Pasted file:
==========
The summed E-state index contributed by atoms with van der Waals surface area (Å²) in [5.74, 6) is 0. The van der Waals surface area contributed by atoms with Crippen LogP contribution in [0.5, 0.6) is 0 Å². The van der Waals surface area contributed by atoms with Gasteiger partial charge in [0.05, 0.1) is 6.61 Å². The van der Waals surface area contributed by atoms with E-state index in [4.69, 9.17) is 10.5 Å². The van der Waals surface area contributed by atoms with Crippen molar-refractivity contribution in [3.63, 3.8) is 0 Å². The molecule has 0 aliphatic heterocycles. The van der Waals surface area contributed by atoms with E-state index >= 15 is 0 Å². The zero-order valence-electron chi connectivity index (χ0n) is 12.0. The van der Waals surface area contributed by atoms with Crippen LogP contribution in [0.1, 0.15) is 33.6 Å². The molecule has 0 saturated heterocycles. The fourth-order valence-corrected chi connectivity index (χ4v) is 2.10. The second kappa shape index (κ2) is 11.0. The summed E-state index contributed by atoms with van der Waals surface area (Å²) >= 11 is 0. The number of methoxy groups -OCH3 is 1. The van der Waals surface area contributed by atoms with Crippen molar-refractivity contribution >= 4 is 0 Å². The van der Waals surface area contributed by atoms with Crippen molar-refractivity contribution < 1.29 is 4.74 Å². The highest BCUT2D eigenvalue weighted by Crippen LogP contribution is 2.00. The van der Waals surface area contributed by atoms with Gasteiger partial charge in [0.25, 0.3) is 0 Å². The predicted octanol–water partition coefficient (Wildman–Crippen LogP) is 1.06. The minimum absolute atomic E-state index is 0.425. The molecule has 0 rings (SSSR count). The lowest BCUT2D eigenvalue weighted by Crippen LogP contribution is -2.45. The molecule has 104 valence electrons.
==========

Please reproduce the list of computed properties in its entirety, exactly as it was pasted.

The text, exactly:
The summed E-state index contributed by atoms with van der Waals surface area (Å²) in [5.74, 6) is 0. The van der Waals surface area contributed by atoms with Crippen LogP contribution in [0.5, 0.6) is 0 Å². The van der Waals surface area contributed by atoms with Gasteiger partial charge in [0.05, 0.1) is 6.61 Å². The van der Waals surface area contributed by atoms with E-state index in [4.69, 9.17) is 10.5 Å². The van der Waals surface area contributed by atoms with Crippen molar-refractivity contribution in [3.63, 3.8) is 0 Å². The molecule has 0 aliphatic heterocycles. The van der Waals surface area contributed by atoms with E-state index >= 15 is 0 Å². The zero-order valence-electron chi connectivity index (χ0n) is 12.0. The van der Waals surface area contributed by atoms with Crippen LogP contribution in [0.1, 0.15) is 33.6 Å². The molecule has 0 saturated heterocycles. The fourth-order valence-corrected chi connectivity index (χ4v) is 2.10. The second kappa shape index (κ2) is 11.0. The summed E-state index contributed by atoms with van der Waals surface area (Å²) >= 11 is 0. The number of methoxy groups -OCH3 is 1. The van der Waals surface area contributed by atoms with Crippen molar-refractivity contribution >= 4 is 0 Å². The van der Waals surface area contributed by atoms with Crippen molar-refractivity contribution < 1.29 is 4.74 Å². The highest BCUT2D eigenvalue weighted by Crippen LogP contribution is 2.00. The van der Waals surface area contributed by atoms with Gasteiger partial charge in [0.25, 0.3) is 0 Å². The predicted octanol–water partition coefficient (Wildman–Crippen LogP) is 1.06. The minimum absolute atomic E-state index is 0.425. The molecule has 0 rings (SSSR count). The lowest BCUT2D eigenvalue weighted by Crippen LogP contribution is -2.45. The molecule has 104 valence electrons.